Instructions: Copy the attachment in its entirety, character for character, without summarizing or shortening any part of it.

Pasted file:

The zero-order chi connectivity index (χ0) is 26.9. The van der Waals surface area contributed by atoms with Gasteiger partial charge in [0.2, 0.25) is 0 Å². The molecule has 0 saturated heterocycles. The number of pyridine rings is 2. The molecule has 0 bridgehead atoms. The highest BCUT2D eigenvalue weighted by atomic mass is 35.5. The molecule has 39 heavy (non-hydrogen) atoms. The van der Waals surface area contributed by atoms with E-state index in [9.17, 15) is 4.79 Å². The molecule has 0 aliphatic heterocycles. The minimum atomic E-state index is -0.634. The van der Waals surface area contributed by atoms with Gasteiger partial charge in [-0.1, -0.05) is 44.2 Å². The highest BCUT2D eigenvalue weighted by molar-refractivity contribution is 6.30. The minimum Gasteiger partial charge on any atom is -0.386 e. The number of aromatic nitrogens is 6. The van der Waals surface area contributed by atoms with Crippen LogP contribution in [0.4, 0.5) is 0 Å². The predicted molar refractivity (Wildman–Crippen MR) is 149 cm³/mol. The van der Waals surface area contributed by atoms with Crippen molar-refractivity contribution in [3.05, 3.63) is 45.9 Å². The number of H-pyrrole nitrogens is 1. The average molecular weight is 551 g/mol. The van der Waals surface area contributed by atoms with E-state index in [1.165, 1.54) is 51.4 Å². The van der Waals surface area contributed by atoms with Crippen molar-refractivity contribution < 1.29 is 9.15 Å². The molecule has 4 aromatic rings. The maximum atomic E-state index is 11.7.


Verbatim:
The zero-order chi connectivity index (χ0) is 26.9. The van der Waals surface area contributed by atoms with Gasteiger partial charge in [0.2, 0.25) is 0 Å². The molecule has 0 saturated heterocycles. The number of pyridine rings is 2. The molecule has 0 bridgehead atoms. The highest BCUT2D eigenvalue weighted by atomic mass is 35.5. The molecule has 39 heavy (non-hydrogen) atoms. The van der Waals surface area contributed by atoms with E-state index in [9.17, 15) is 4.79 Å². The molecule has 0 aliphatic heterocycles. The minimum atomic E-state index is -0.634. The van der Waals surface area contributed by atoms with Gasteiger partial charge in [-0.1, -0.05) is 44.2 Å². The highest BCUT2D eigenvalue weighted by molar-refractivity contribution is 6.30. The minimum Gasteiger partial charge on any atom is -0.386 e. The number of aromatic nitrogens is 6. The van der Waals surface area contributed by atoms with Crippen LogP contribution in [0.4, 0.5) is 0 Å². The predicted molar refractivity (Wildman–Crippen MR) is 149 cm³/mol. The van der Waals surface area contributed by atoms with Crippen molar-refractivity contribution in [3.05, 3.63) is 45.9 Å². The number of H-pyrrole nitrogens is 1. The average molecular weight is 551 g/mol. The van der Waals surface area contributed by atoms with E-state index in [1.165, 1.54) is 51.4 Å². The van der Waals surface area contributed by atoms with Crippen molar-refractivity contribution < 1.29 is 9.15 Å². The molecule has 4 aromatic rings. The maximum atomic E-state index is 11.7.